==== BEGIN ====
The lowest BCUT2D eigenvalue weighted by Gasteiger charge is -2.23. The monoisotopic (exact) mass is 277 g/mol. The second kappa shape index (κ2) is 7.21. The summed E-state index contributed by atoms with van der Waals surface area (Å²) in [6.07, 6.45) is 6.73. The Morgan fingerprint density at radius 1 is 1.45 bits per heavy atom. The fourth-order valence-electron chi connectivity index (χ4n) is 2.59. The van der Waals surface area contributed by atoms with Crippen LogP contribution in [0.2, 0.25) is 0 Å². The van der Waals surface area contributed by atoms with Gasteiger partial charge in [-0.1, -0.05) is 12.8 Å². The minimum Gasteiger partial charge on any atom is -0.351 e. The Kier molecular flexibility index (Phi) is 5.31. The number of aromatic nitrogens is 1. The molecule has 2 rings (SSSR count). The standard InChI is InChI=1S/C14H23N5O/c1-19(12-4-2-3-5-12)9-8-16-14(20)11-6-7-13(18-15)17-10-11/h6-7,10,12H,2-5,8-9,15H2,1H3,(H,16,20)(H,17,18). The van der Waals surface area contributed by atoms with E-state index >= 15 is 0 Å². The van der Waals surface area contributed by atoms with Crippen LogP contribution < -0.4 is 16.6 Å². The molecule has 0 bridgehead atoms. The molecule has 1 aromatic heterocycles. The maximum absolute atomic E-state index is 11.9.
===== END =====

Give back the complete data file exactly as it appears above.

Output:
The lowest BCUT2D eigenvalue weighted by Gasteiger charge is -2.23. The monoisotopic (exact) mass is 277 g/mol. The second kappa shape index (κ2) is 7.21. The summed E-state index contributed by atoms with van der Waals surface area (Å²) in [6.07, 6.45) is 6.73. The Morgan fingerprint density at radius 1 is 1.45 bits per heavy atom. The fourth-order valence-electron chi connectivity index (χ4n) is 2.59. The van der Waals surface area contributed by atoms with Crippen LogP contribution in [0.2, 0.25) is 0 Å². The van der Waals surface area contributed by atoms with Gasteiger partial charge in [-0.1, -0.05) is 12.8 Å². The minimum Gasteiger partial charge on any atom is -0.351 e. The Kier molecular flexibility index (Phi) is 5.31. The number of aromatic nitrogens is 1. The molecule has 2 rings (SSSR count). The standard InChI is InChI=1S/C14H23N5O/c1-19(12-4-2-3-5-12)9-8-16-14(20)11-6-7-13(18-15)17-10-11/h6-7,10,12H,2-5,8-9,15H2,1H3,(H,16,20)(H,17,18). The van der Waals surface area contributed by atoms with E-state index >= 15 is 0 Å². The van der Waals surface area contributed by atoms with Crippen LogP contribution < -0.4 is 16.6 Å². The molecule has 0 bridgehead atoms. The molecule has 1 aromatic heterocycles. The maximum absolute atomic E-state index is 11.9.